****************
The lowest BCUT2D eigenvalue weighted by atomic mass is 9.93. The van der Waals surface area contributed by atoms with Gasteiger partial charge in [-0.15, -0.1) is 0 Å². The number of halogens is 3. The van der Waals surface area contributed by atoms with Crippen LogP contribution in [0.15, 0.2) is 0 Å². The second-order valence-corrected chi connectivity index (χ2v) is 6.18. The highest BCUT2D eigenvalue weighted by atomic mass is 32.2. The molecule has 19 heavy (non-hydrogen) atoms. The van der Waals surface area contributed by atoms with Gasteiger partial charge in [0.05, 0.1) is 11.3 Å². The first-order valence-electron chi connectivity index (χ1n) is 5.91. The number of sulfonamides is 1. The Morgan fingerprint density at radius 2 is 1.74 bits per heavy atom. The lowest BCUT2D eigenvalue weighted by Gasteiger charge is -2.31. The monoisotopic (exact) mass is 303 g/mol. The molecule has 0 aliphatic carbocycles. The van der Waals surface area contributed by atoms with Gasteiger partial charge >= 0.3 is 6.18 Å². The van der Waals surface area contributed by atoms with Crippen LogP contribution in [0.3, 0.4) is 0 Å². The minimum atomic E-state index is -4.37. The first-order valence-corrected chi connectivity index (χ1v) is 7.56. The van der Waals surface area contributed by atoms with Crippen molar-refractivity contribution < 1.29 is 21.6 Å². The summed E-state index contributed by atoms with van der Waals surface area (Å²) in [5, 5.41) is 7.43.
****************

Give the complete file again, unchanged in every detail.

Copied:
The lowest BCUT2D eigenvalue weighted by atomic mass is 9.93. The van der Waals surface area contributed by atoms with Gasteiger partial charge in [-0.15, -0.1) is 0 Å². The number of halogens is 3. The van der Waals surface area contributed by atoms with Crippen LogP contribution in [0.15, 0.2) is 0 Å². The second-order valence-corrected chi connectivity index (χ2v) is 6.18. The highest BCUT2D eigenvalue weighted by atomic mass is 32.2. The molecule has 19 heavy (non-hydrogen) atoms. The van der Waals surface area contributed by atoms with Gasteiger partial charge in [0.05, 0.1) is 11.3 Å². The first-order valence-electron chi connectivity index (χ1n) is 5.91. The number of sulfonamides is 1. The Morgan fingerprint density at radius 2 is 1.74 bits per heavy atom. The lowest BCUT2D eigenvalue weighted by Gasteiger charge is -2.31. The monoisotopic (exact) mass is 303 g/mol. The molecule has 0 aliphatic carbocycles. The van der Waals surface area contributed by atoms with Gasteiger partial charge >= 0.3 is 6.18 Å². The van der Waals surface area contributed by atoms with Crippen LogP contribution in [0.3, 0.4) is 0 Å². The minimum atomic E-state index is -4.37. The first-order valence-corrected chi connectivity index (χ1v) is 7.56. The van der Waals surface area contributed by atoms with Crippen molar-refractivity contribution < 1.29 is 21.6 Å². The summed E-state index contributed by atoms with van der Waals surface area (Å²) in [5, 5.41) is 7.43.